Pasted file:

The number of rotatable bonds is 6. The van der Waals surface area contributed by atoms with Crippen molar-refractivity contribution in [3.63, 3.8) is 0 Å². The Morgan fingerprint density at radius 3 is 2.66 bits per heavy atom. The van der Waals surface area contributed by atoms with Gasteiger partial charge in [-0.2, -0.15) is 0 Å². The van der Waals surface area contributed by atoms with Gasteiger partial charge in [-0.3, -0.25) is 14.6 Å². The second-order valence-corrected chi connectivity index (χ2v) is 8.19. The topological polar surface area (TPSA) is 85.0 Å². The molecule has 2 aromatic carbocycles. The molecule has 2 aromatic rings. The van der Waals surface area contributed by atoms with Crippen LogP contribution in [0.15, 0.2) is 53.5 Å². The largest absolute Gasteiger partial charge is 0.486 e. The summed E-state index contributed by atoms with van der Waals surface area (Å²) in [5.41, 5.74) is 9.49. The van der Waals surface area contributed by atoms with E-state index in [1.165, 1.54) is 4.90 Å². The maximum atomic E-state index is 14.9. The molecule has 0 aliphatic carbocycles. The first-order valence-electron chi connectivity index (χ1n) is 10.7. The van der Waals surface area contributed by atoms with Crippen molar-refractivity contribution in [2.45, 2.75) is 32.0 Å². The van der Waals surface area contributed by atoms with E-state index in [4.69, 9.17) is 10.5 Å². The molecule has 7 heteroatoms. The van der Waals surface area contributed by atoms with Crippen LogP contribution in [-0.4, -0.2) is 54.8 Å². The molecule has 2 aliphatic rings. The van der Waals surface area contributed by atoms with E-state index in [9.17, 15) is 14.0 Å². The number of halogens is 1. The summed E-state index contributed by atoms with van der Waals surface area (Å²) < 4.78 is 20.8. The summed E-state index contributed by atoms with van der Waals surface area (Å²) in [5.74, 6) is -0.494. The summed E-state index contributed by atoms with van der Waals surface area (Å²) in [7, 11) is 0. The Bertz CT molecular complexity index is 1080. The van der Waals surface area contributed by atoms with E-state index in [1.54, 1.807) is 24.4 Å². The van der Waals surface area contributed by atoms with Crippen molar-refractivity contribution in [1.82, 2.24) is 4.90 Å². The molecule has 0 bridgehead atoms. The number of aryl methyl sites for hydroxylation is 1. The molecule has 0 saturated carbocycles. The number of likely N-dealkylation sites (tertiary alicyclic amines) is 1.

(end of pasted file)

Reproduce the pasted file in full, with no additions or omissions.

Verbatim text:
The number of rotatable bonds is 6. The van der Waals surface area contributed by atoms with Crippen molar-refractivity contribution in [3.63, 3.8) is 0 Å². The Morgan fingerprint density at radius 3 is 2.66 bits per heavy atom. The van der Waals surface area contributed by atoms with Gasteiger partial charge in [-0.2, -0.15) is 0 Å². The van der Waals surface area contributed by atoms with Gasteiger partial charge in [-0.3, -0.25) is 14.6 Å². The second-order valence-corrected chi connectivity index (χ2v) is 8.19. The topological polar surface area (TPSA) is 85.0 Å². The molecule has 2 aromatic carbocycles. The molecule has 2 aromatic rings. The van der Waals surface area contributed by atoms with Crippen LogP contribution in [0.15, 0.2) is 53.5 Å². The largest absolute Gasteiger partial charge is 0.486 e. The summed E-state index contributed by atoms with van der Waals surface area (Å²) in [5.41, 5.74) is 9.49. The van der Waals surface area contributed by atoms with E-state index in [1.165, 1.54) is 4.90 Å². The maximum atomic E-state index is 14.9. The molecule has 0 aliphatic carbocycles. The first-order valence-electron chi connectivity index (χ1n) is 10.7. The van der Waals surface area contributed by atoms with Crippen molar-refractivity contribution in [2.45, 2.75) is 32.0 Å². The van der Waals surface area contributed by atoms with E-state index in [4.69, 9.17) is 10.5 Å². The molecule has 7 heteroatoms. The van der Waals surface area contributed by atoms with Crippen LogP contribution in [-0.4, -0.2) is 54.8 Å². The molecule has 2 aliphatic rings. The van der Waals surface area contributed by atoms with E-state index in [9.17, 15) is 14.0 Å². The number of halogens is 1. The summed E-state index contributed by atoms with van der Waals surface area (Å²) < 4.78 is 20.8. The summed E-state index contributed by atoms with van der Waals surface area (Å²) in [5.74, 6) is -0.494. The summed E-state index contributed by atoms with van der Waals surface area (Å²) in [7, 11) is 0. The Bertz CT molecular complexity index is 1080. The van der Waals surface area contributed by atoms with E-state index in [1.54, 1.807) is 24.4 Å². The van der Waals surface area contributed by atoms with Crippen molar-refractivity contribution in [1.82, 2.24) is 4.90 Å². The molecule has 0 bridgehead atoms. The number of aryl methyl sites for hydroxylation is 1. The molecule has 0 saturated carbocycles. The number of likely N-dealkylation sites (tertiary alicyclic amines) is 1.